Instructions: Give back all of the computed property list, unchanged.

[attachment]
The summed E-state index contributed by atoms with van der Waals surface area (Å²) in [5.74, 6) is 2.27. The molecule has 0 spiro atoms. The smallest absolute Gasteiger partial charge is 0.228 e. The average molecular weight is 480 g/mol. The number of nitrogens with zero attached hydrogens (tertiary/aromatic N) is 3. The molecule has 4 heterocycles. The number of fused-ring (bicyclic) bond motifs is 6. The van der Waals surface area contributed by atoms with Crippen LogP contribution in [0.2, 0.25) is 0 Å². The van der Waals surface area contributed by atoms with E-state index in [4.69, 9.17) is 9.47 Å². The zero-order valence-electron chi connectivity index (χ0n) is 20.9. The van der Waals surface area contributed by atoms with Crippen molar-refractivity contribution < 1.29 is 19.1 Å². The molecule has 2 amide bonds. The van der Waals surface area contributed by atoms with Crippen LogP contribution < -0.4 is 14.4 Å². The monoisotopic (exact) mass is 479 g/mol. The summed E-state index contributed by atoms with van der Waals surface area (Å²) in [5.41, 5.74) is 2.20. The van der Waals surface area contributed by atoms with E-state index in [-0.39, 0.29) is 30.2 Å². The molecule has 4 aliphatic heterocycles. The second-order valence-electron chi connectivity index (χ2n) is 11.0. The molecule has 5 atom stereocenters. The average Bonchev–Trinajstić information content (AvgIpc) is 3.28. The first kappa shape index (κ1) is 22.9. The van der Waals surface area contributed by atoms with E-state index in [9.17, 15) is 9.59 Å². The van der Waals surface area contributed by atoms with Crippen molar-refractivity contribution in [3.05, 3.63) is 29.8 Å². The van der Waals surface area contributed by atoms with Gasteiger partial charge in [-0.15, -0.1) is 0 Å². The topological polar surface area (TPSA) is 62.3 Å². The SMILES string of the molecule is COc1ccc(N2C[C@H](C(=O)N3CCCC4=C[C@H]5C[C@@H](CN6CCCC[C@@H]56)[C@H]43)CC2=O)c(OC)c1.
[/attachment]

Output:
The summed E-state index contributed by atoms with van der Waals surface area (Å²) in [5.74, 6) is 2.27. The molecule has 0 spiro atoms. The smallest absolute Gasteiger partial charge is 0.228 e. The average molecular weight is 480 g/mol. The number of nitrogens with zero attached hydrogens (tertiary/aromatic N) is 3. The molecule has 4 heterocycles. The number of fused-ring (bicyclic) bond motifs is 6. The van der Waals surface area contributed by atoms with Crippen LogP contribution in [0.2, 0.25) is 0 Å². The van der Waals surface area contributed by atoms with E-state index in [4.69, 9.17) is 9.47 Å². The zero-order valence-electron chi connectivity index (χ0n) is 20.9. The van der Waals surface area contributed by atoms with Crippen molar-refractivity contribution < 1.29 is 19.1 Å². The molecule has 2 amide bonds. The van der Waals surface area contributed by atoms with Crippen LogP contribution < -0.4 is 14.4 Å². The monoisotopic (exact) mass is 479 g/mol. The summed E-state index contributed by atoms with van der Waals surface area (Å²) in [5.41, 5.74) is 2.20. The van der Waals surface area contributed by atoms with E-state index in [-0.39, 0.29) is 30.2 Å². The molecule has 4 aliphatic heterocycles. The second-order valence-electron chi connectivity index (χ2n) is 11.0. The molecule has 5 atom stereocenters. The average Bonchev–Trinajstić information content (AvgIpc) is 3.28. The first kappa shape index (κ1) is 22.9. The van der Waals surface area contributed by atoms with E-state index in [9.17, 15) is 9.59 Å². The van der Waals surface area contributed by atoms with Crippen molar-refractivity contribution in [3.05, 3.63) is 29.8 Å². The van der Waals surface area contributed by atoms with Gasteiger partial charge in [-0.15, -0.1) is 0 Å². The topological polar surface area (TPSA) is 62.3 Å². The SMILES string of the molecule is COc1ccc(N2C[C@H](C(=O)N3CCCC4=C[C@H]5C[C@@H](CN6CCCC[C@@H]56)[C@H]43)CC2=O)c(OC)c1.